Offensive Caricature Raises Questions About Women’s Rights in Jordan

Published January 25th, 2021 - 07:53 GMT
The poster is believed to be at one of the recycling centers near the 7th circle in Amman. (Twitter)
The poster is believed to be at one of the recycling centers near the 7th circle in Amman. (Twitter)
Highlights
'I want to recycle my wife', a cartoon poster in front of a recycling centre in Amman causes stir over women's rights in Jordan.

Women’s rights in Jordan have been questioned after several incidents took place in the last couples of weeks. Starting with a young college female beaten by her brothers causing her severe head injuries ending in brain damage, and septicemia as well as an offensive caricature placed at one of the recycling companies in Amman comparing women to waste.

Both incidents triggered people's anger causing huge debate about where Jordan is heading in treating women and why Jordanian females are silenced about their rights?

Translation: “If this drawing is indeed present in a recycling center in the seventh circle, then it’s a disaster, an insult to women and a disregard for environmental work and recycling. It is necessary to know who is behind this campaign because it carries dangerous, unaware messages.”

In the caricature, appears the famous Jordanian personalities known as ‘Abu Mahjoub’ and ‘Abu Mohammad’ standing near recycling garbage containers with Abu Mahjoub asking his friend: “OMG, what’s all that bag for Abu Mohammad! I didn’t know that you like to recycle a lot of stuff?” with the other one answering “ This is Um Mohammad, I brought her for recycling maybe she can turn into Shakera”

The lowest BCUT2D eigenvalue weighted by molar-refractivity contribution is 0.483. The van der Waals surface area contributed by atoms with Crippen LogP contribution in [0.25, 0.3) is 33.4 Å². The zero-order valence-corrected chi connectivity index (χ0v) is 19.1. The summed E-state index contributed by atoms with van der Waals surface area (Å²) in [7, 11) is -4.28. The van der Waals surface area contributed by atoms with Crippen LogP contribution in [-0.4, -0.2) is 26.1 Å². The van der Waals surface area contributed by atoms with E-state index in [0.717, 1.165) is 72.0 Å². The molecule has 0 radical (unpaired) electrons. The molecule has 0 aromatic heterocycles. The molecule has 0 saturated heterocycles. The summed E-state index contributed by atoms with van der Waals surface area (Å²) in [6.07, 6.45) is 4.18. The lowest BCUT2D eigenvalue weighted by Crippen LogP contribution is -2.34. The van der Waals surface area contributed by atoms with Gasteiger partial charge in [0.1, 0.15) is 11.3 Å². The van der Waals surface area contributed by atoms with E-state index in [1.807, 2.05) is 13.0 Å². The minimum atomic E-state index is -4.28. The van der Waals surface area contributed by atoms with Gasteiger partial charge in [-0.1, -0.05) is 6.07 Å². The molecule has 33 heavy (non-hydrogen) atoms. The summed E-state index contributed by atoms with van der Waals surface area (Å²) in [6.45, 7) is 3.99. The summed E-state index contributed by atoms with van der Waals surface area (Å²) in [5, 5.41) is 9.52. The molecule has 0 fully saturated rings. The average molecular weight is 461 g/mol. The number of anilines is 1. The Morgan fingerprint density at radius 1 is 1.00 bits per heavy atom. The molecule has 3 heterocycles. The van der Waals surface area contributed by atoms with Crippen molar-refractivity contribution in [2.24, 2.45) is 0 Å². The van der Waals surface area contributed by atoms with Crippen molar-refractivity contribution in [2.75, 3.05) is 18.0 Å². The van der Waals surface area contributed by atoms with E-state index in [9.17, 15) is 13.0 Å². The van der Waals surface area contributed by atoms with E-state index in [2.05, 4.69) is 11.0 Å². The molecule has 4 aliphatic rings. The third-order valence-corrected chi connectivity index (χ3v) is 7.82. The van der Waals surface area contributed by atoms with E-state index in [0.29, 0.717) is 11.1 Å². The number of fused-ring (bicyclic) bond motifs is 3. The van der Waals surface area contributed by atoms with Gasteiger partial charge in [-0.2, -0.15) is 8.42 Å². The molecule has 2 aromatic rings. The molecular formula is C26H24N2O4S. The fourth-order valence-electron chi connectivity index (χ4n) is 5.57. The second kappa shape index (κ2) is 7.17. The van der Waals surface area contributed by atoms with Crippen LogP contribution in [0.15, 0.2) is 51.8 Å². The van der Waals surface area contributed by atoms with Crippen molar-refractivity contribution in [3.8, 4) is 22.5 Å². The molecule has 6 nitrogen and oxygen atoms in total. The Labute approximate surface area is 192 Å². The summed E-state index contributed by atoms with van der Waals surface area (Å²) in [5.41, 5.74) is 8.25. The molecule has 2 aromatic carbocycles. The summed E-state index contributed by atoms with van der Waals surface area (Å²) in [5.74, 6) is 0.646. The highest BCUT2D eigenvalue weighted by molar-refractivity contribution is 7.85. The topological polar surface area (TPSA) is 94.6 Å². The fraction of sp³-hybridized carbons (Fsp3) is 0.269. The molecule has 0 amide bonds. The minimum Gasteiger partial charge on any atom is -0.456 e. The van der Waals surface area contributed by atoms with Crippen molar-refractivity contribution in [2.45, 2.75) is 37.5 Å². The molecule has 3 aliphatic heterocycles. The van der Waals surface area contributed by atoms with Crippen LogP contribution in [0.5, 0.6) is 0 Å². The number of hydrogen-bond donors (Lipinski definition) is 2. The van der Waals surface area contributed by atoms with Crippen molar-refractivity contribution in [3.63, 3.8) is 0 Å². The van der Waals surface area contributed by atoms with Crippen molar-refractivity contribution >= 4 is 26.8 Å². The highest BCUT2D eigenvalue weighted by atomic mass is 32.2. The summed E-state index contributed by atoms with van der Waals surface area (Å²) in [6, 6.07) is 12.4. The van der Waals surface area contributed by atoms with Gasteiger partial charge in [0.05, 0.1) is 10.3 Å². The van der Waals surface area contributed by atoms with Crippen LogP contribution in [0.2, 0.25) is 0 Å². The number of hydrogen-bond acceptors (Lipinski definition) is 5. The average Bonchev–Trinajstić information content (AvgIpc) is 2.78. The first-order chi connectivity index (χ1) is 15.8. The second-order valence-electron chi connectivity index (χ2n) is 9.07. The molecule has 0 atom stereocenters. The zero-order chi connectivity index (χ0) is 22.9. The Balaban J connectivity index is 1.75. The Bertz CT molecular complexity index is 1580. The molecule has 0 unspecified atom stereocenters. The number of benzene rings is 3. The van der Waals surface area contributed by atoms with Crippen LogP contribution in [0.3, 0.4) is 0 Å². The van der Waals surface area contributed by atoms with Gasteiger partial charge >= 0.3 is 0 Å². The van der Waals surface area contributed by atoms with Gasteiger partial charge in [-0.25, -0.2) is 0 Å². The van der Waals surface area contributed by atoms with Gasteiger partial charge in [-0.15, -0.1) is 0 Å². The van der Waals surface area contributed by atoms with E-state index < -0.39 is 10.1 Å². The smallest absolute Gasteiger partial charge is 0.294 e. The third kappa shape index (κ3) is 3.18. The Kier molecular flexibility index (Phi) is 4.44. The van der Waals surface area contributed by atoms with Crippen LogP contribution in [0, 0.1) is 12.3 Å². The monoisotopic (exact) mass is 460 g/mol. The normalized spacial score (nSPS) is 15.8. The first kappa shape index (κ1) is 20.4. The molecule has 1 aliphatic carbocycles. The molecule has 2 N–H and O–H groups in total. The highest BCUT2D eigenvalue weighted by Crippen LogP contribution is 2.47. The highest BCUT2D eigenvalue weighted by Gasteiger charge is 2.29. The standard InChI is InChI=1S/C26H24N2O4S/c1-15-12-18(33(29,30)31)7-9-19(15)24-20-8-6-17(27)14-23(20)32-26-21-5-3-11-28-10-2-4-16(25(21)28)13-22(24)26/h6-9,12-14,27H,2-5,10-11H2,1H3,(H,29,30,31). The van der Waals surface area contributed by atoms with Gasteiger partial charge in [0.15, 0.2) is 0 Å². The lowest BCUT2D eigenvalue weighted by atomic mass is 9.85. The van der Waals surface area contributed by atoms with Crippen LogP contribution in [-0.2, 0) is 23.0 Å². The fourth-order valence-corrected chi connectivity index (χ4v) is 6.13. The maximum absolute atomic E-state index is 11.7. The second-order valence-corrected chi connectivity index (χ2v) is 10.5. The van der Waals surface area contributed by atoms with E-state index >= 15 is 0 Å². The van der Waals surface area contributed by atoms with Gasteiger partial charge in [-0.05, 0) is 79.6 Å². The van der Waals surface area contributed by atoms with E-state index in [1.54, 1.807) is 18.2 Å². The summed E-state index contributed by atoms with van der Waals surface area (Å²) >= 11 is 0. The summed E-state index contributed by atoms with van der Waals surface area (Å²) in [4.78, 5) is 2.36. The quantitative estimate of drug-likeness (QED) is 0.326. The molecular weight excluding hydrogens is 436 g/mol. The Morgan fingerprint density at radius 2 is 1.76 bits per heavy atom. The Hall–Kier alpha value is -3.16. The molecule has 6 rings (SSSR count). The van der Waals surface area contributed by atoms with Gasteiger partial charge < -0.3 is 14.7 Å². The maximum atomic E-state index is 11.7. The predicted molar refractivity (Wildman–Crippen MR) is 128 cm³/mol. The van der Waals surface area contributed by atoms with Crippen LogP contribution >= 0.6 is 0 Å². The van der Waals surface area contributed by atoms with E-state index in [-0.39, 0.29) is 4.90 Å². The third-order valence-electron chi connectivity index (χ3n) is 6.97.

The poster, which is believed to be at one of the recycling centers near the 7th circle in Amman, was seen as super offensive to women as activists called to find the company and sue it. 

Twitter users shared the poster and wrote: “Since when has offending women become a way to support recycling? FYI, this caricature is placed in front of BE recycling centre near Cosmo store on the 7th Circle.”

The recycling company removed the poster and apologized in response to people’s criticism. 

On his part, well-known Jordaninan cartoonist, Emad Hajjaj, who is the creator of Abu Mahjoub character, has taken it to Twitter to deny any relations to this offensive and silly artwork supporting his line by reminding people of his strong positions and ideas against any offending works for women.

Translation: “Important clarification: People are sharing some drawings that are not mine and don’t have my signature: Hajjaj. It is a naive content and it’s not related to my style of drawing or to my clear positions. Anyone who knows me knows that this is not my cartoon. I hope for all ‘Abu Mahjoub’ fans to ignore these posters as he doesn’t have any other replacements.”

Hajjaj’s followers have split between supporters and opponents as some of them said he might be linked to this cartoon while others refused that Hajjaj has any ties with it despite the fact that he might have different opinions.

Translation: “I might disagree with him and his style in presenting the topics as I used to like Abu Mahjoub cartoon before it started to talk about political stuff. However, Emad would never do this woman's offensive work; It is strange that the poster is to raise awareness with lack of human dignity first and then woman.”

Translation: “Can’t you sue them for using your famous characters?”

Emad Hajjaj is a Palestinian-Jordanian editorial cartoonist. He is best known for his work in Al Rai and the Jordan Times daily. He received his art education at Yarmouk University graduating with a Bachelor of Arts in 1991 after majoring in graphic design and with a minor in journalism. Emad is the brother of Osama Hajjaj who is also a cartoonist and political caricaturist.


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